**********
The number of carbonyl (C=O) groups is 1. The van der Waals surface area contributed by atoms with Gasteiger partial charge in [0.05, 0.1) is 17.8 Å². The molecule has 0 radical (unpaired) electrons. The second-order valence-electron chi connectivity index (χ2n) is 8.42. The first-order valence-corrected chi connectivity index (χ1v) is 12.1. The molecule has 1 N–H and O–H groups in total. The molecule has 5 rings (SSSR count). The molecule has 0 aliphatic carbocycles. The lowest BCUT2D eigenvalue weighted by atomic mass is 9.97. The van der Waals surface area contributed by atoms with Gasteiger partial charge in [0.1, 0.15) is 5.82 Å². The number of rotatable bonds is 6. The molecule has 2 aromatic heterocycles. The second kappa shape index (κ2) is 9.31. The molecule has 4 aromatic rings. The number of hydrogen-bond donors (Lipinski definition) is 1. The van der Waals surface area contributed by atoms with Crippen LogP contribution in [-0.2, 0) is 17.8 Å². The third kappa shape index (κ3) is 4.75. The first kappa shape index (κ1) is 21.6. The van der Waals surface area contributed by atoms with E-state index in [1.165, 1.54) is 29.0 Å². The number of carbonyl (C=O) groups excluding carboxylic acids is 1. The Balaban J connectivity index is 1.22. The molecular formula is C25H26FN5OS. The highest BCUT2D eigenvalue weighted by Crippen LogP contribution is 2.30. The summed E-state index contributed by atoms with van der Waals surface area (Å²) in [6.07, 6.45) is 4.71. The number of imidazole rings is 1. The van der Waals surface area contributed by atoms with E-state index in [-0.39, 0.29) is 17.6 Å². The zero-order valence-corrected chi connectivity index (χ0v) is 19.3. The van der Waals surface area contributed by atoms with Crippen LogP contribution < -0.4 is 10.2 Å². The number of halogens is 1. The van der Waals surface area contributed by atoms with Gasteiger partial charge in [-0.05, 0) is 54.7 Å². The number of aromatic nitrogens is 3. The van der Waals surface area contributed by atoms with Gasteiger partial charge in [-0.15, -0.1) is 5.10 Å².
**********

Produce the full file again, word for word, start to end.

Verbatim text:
The number of carbonyl (C=O) groups is 1. The van der Waals surface area contributed by atoms with Gasteiger partial charge in [0.05, 0.1) is 17.8 Å². The molecule has 0 radical (unpaired) electrons. The second-order valence-electron chi connectivity index (χ2n) is 8.42. The first-order valence-corrected chi connectivity index (χ1v) is 12.1. The molecule has 1 N–H and O–H groups in total. The molecule has 5 rings (SSSR count). The molecule has 0 aliphatic carbocycles. The lowest BCUT2D eigenvalue weighted by atomic mass is 9.97. The van der Waals surface area contributed by atoms with Gasteiger partial charge in [0.1, 0.15) is 5.82 Å². The number of rotatable bonds is 6. The molecule has 2 aromatic heterocycles. The second kappa shape index (κ2) is 9.31. The molecule has 4 aromatic rings. The number of hydrogen-bond donors (Lipinski definition) is 1. The van der Waals surface area contributed by atoms with Crippen LogP contribution in [-0.2, 0) is 17.8 Å². The third kappa shape index (κ3) is 4.75. The first kappa shape index (κ1) is 21.6. The van der Waals surface area contributed by atoms with E-state index in [1.165, 1.54) is 29.0 Å². The number of carbonyl (C=O) groups excluding carboxylic acids is 1. The Balaban J connectivity index is 1.22. The molecular formula is C25H26FN5OS. The highest BCUT2D eigenvalue weighted by Crippen LogP contribution is 2.30. The summed E-state index contributed by atoms with van der Waals surface area (Å²) in [6.07, 6.45) is 4.71. The number of imidazole rings is 1. The van der Waals surface area contributed by atoms with E-state index in [-0.39, 0.29) is 17.6 Å². The zero-order valence-corrected chi connectivity index (χ0v) is 19.3. The van der Waals surface area contributed by atoms with Crippen LogP contribution < -0.4 is 10.2 Å². The number of halogens is 1. The van der Waals surface area contributed by atoms with Gasteiger partial charge in [-0.05, 0) is 54.7 Å². The number of aromatic nitrogens is 3. The van der Waals surface area contributed by atoms with Gasteiger partial charge in [-0.15, -0.1) is 5.10 Å².